By Kaushik Basu, Ravi Kanbur
Amartya Sen has made deep and lasting contributions to the educational disciplines of economics, philosophy, and the social sciences extra generally. He has engaged in coverage discussion and public debate, advancing the reason for a human improvement concentrated coverage schedule, and a tolerant and democratic polity. This argumentative Indian has made the case for the poorest of the negative, and for plurality in cultural standpoint. it's not marvelous that he has gained the top awards, starting from the Nobel Prize in Economics to the Bharat Ratna, India's optimum civilian honor. This public acceptance has long gone hand in hand with the love and admiration that Amartya's pals and scholars carry for him.
This quantity of essays, written in honor of his seventy fifth birthday via his scholars and friends, covers the variety of contributions that Sen has made to wisdom. they're written through many of the world's major economists, philosophers and social scientists, and deal with issues akin to ethics, welfare economics, poverty, gender, human improvement, society and politics. the second one quantity covers the subjects of Human improvement and functions; Gender and loved ones; progress, Poverty and coverage; and Society, Politics and heritage. it's a becoming tribute to Sen's personal contributions to the discourse on Society, associations and Development.
Contributors contain: Bina Agarwal, Isher Ahluwalia, Montek S Ahluwalia, Ingela Alger, Muhammad Asali, Amiya Kumar Bagchi, Pranab Bardhan, Lourdes Benería, Sugata Bose, Lincoln C. Chen, Martha regulate Chen, Kanchan Chopra, Simon Dietz, Sakiko Fukuda-Parr, Jonathan Glover, Cameron Hepburn, Jane Humphries, Rizwanul Islam, Ayesha Jalal, Mary Kaldor, Sunil Khilnani, Stephan Klasen, Jocelyn Kynch, Enrica Chiappero Martinetti, Kirsty McNay, Martha C. Nussbaum, Elinor Ostrom, Gustav Ranis, Sanjay G. Reddy, Emma Samman, Rehman Sobhan, Robert M. Solow, Nicholas Stern, Frances Stewart, Ashutosh Varshney, Sujata Visaria, and Jörgen W. Weibull.
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Additional info for Arguments for a Better World: Essays in Honor of Amartya Sen: Volume I: Ethics, Welfare, and Measurement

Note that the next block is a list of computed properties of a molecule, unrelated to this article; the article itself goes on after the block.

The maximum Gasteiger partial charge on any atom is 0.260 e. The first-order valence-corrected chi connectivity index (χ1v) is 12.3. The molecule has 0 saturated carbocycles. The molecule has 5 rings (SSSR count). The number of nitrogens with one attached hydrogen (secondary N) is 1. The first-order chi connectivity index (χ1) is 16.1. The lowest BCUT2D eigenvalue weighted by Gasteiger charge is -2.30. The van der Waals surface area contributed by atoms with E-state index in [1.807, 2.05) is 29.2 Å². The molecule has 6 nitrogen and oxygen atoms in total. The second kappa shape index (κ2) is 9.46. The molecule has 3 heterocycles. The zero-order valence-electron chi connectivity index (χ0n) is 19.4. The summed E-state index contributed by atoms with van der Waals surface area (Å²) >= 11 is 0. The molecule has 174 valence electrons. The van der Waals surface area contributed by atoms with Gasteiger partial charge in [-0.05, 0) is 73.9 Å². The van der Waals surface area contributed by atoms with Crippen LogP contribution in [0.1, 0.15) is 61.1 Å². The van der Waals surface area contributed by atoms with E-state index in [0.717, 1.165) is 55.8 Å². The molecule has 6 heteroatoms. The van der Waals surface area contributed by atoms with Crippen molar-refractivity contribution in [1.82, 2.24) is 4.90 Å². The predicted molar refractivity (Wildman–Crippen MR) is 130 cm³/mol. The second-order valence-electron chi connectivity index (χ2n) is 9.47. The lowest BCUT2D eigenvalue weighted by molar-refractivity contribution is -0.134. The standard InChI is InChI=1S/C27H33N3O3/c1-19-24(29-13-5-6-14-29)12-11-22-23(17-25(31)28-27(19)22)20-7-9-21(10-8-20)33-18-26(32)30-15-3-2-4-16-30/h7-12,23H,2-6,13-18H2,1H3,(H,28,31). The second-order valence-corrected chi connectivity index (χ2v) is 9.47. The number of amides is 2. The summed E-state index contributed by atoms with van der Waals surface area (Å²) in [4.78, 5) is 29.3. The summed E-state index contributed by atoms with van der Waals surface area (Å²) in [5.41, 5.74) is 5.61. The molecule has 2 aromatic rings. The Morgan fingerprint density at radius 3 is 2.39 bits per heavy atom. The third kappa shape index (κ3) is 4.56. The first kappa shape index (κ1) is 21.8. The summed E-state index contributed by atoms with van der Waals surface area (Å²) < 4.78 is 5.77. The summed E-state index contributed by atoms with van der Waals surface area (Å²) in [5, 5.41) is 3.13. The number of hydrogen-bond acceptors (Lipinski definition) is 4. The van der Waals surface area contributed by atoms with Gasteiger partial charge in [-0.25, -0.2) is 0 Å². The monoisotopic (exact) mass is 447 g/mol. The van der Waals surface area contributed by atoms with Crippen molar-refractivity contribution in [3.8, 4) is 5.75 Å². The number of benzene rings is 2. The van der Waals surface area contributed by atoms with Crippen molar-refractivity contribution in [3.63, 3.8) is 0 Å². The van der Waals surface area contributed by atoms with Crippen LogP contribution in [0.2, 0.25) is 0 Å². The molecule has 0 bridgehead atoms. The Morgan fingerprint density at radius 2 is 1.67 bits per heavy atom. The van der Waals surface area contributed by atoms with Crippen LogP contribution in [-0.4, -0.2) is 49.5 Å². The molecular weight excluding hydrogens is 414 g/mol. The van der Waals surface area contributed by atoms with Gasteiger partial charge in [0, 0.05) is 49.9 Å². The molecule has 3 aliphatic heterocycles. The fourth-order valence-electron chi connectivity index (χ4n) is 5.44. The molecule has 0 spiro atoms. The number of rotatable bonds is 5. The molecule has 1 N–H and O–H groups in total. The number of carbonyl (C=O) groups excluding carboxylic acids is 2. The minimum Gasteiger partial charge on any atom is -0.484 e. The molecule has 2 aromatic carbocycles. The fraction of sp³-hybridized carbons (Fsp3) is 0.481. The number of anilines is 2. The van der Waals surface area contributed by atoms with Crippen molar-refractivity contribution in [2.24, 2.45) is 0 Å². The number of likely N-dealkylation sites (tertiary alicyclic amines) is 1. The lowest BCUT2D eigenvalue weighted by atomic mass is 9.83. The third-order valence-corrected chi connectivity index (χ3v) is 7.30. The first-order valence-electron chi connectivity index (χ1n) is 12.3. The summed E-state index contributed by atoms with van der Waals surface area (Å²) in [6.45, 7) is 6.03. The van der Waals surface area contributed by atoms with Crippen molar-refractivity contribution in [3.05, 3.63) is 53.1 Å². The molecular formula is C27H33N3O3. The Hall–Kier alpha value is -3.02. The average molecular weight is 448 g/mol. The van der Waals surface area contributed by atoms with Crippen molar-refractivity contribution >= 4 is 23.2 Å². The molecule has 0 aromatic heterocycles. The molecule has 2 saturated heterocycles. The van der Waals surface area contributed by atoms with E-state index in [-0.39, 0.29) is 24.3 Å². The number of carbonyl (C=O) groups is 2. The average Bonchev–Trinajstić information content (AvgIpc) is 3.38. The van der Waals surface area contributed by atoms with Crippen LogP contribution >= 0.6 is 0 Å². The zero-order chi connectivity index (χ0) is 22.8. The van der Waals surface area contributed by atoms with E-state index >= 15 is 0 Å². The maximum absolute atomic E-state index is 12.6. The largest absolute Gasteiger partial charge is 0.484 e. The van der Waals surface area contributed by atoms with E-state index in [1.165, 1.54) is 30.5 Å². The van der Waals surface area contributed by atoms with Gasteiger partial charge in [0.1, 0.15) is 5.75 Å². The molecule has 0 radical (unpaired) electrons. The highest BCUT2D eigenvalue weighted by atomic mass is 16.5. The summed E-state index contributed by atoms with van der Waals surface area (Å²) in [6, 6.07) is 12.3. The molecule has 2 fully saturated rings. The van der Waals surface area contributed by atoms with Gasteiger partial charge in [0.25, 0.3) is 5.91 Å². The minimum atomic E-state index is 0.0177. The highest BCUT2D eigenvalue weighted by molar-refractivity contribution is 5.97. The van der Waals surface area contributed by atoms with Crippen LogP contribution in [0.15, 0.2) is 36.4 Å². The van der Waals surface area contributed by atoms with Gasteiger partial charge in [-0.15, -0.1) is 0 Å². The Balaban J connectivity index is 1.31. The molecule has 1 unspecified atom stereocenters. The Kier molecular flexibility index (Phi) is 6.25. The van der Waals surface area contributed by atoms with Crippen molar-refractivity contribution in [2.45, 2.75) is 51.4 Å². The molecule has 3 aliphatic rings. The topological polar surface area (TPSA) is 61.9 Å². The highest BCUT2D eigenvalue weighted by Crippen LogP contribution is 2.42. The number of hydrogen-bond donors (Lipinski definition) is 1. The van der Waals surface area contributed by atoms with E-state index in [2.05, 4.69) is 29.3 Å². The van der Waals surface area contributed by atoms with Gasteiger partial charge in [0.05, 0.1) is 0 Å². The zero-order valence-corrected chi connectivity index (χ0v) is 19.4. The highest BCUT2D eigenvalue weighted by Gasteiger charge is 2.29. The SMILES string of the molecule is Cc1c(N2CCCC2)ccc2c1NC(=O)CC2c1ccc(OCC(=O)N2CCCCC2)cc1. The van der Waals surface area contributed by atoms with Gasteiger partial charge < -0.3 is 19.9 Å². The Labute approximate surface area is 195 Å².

I do sometimes point to some of the antecedents of his ideas, but not with the degree of completeness or rigor that a proper inquiry into the history of thought would demand. 1 The Sen system of social evaluation is best motivated by comparing and contrasting it with utilitarianism—that great idea of the nineteenth century which provided the moral underpinnings of a great many subsequent developments in philosophy, political theory and the social sciences. A useful starting point is the familiar factorization of utilitarianism into its three components: 2 r r r Consequentialism Welfarism Sum-ranking These three components can be seen as raising three general questions regarding the contents of an evaluative system and then providing speciﬁc answers to them that together constitute the system of utilitarianism (Sen 1979).
The second question asks: if the focus of evaluation is to be on the consequences, which particular features of the consequent states of aﬀairs should count towards valuation? The utilitarian answer is: the only aspect of the consequent state of aﬀairs that matters for moral or social evaluation is the well-being of individuals as measured by the level of utility they enjoy. This exclusive focus on utility as the object of evaluation is known as 1 Space also does not permit a full-ﬂedged critical evaluation of Sen’s system of social evaluation by judging it against competing perspectives.
The issue involved was how to conceptualize the “appropriate” space of outcomes. While welfarism focused exclusively on the space of utilities, Sen argued for an alternative space that retained some concern for a particular conception of utility but went much beyond it. However, in the process of building an alternative to welfarism he was soon led to consider important modiﬁcations of consequentialism as well. While strongly defending the principle of taking consequences seriously, he accepted the arguments of many opponents of utilitarianism that an exclusive focus on outcomes, even if deﬁned much more broadly than utility, was not enough for the purposes of moral evaluation.